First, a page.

Also this week, drummer Rudy Royston, whose impressive list of credits includes work in the bands of Bill Frisell and Dave Douglas, steps out as a leader of a septet on “303”; bassist Nathan East, a founding member of the chart-topping contemporary jazz group Fourplay, makes his debut as a leader as well with “Nathan East”; and Croatian pianist and composer Matija Dedic offers up his third disc as a leader, “Sentiana,” with Antonio Sanchez on drums and Scott Colley on bass.
New Music Monday for March 24, 2014
“Jazz and the Philharmonic” is a one-of-a-kind concert project featuring a star-studded roster of award-winning jazz and classical artists performing iconic compositions by legendary composers. The project harkens back seventy years when producer and impresario Norman Granz expanded the scope of the jazz audience from clubs to classical concert halls, staging an all-star jazz concert at the Philharmonic Auditorium in Los Angeles. From that original 1944 concert, JATP grew into an institution with Granz assembling internationally touring ensembles for the next four decades. The new program features Grammy Award-winners Chick Corea, Bobby McFerrin, Terence Blanchard, Dave Grusin and Mark O’Connor recorded in concert in Miami.
The West Coast has an unfair stereotype of being home to the more commercial sound associated with modern jazz. There is a sound that only a handful of artists are able to cultivate which is an almost organic mix of the more straight ahead with splashes of contemporary flair. “El Guapo” finds saxophonist Scott Jeppesen nailing the new sound of modern jazz while utilizing some of his more old-school influences on his debut release. The ensemble cast is A-list straight down the line, with trumpeter John Daversa providing the perfect counterpoint while Larry Koonse’s nylon string work adds that ethereal contemporary quality. Josh Nelson further establishes his reputation as perhaps the fastest rising pianist working the L.A. scene and bassist Dave Robaire and drummer Dan Schnelle round out a formidable rhythm section
Also this week, soulful tenor sax great Javon Jackson makes a crowd pleasing statement with his new live set, “Expression”; award-winning San Francisco-based guitarist and composer Terrence Brewer unveils his eighth studio disc, “Mosaic”; and vibraphonist Jason Marsalis leads a new ensemble, the Native Jazz Quartet, on ”NJQ: Stories.”
New Music Monday for March 17, 2014
Puppet’s Jazz, the much-missed Brooklyn, New York, club, may have completed its six-year existence in 2011, but its afterlife has spawned both a substantial jazz quartet and a new record label. “The Puppeteers” reunites drummer and club founder Jaime Affoumado, pianist Arturo O’Farrill, bassist Alex Blake and vibraphonist Bill Ware, respected veteran musicians who logged in more hours together on the compact bandstand of the former club than they can remember. Individually, each member of the group has a rich musical history. Ware, an original member of the influential Downtown band the Jazz Passengers, also co-founded the Groove Collective and has toured with Steely Dan. Blake has long been associated with pianist Randy Weston. O’Farrill leads the acclaimed Afro Latin Jazz Orchestra, and has collaborated with Dizzy Gillespie, Wynton Marsalis and Carla Bley. And Affoumado has played with Jaco Pastorious, the Jazz Passengers and Arthur Blythe. In describing their sound, author Howard Mandel states that, “if the heady fragrance of hard bop, Latin, Afro-Caribbean and funk idioms can be detected, then the Puppeteers have done their job.”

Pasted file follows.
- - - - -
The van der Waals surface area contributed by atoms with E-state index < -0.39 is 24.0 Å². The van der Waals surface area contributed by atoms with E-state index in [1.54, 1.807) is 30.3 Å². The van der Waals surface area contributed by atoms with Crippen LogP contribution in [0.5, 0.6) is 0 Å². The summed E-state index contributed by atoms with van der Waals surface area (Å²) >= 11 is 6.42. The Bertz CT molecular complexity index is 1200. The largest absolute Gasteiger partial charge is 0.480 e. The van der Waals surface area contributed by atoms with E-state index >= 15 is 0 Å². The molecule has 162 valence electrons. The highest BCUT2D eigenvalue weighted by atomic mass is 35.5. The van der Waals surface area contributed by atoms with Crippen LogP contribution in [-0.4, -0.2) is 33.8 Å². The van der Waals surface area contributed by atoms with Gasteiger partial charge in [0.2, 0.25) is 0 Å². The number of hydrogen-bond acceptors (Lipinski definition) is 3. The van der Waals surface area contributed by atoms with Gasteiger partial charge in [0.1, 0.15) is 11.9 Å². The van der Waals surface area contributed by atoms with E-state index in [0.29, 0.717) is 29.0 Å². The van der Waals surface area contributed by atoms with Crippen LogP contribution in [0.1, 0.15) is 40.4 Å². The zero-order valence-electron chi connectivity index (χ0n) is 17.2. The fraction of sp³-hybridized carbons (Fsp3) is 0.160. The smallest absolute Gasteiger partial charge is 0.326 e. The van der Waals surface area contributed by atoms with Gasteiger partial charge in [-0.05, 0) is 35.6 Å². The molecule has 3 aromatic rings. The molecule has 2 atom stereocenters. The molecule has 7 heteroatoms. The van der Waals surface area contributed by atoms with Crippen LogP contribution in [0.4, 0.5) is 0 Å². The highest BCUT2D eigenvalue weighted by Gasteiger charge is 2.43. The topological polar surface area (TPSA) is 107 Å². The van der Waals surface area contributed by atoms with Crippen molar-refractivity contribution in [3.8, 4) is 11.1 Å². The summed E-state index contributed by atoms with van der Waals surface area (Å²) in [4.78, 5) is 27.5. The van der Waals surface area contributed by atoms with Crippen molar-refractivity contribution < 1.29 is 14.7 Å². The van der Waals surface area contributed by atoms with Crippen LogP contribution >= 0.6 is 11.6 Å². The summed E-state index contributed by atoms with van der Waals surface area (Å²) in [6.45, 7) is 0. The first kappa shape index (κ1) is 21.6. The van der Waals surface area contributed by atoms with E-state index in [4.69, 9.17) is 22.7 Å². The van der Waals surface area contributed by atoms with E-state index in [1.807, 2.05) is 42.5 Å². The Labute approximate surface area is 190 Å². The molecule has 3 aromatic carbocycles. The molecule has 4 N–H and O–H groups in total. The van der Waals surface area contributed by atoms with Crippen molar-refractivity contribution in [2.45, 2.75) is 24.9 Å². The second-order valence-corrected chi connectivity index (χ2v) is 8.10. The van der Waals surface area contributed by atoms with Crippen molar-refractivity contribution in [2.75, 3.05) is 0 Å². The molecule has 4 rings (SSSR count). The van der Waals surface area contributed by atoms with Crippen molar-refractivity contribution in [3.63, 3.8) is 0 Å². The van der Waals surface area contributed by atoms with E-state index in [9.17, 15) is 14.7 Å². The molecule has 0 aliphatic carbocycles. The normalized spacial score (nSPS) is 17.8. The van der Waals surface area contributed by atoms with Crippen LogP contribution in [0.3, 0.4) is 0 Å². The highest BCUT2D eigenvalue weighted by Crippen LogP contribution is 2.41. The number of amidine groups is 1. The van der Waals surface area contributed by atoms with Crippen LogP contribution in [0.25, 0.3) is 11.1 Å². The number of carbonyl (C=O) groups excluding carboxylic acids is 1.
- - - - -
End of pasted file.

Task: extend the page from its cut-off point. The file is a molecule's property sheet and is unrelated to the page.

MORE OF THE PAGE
The group L.A. 6 is chiefly made up of musicians based in the Los Angeles area who came together over 13 years ago and continue to evolve their very unique sound and approach to jazz. They exemplify the current state of West Coast Jazz in 2014 by retaining the rich small ensemble arranging style developed chiefly in California during the 1950s (e.g. Shorty Rogers and Gerry Mulligan) coupled with a more contemporary approach to small group playing and dynamics. L.A. 6 carries on the relaxed tradition of West Coast Jazz while brining in some more intense elements of hard-bop. The tunes are an interesting mix of standards and original compositions by members of the band. Pianist Rich Eames and saxophonist Tom Peterson provide the majority of the arrangements with trumpeter Clay Jenkins and drummer Dick Weller each individually contributing an arrangement themselves.
Also this week, director Mike Vax leads the Stan Kenton Alumni Band on “Road Scholars Live,” featuring Kim Richmond, Scott Whitfield and Carl Saunders; organist Matthew Kaminski unveils his sophomore disc, “Swingin’ on the New Hammond”; and Canadian trumpeter Joe Sullivan’s latest recording, “Whiskey Jack Waltz,” is a collection of nine new Sullivan originals.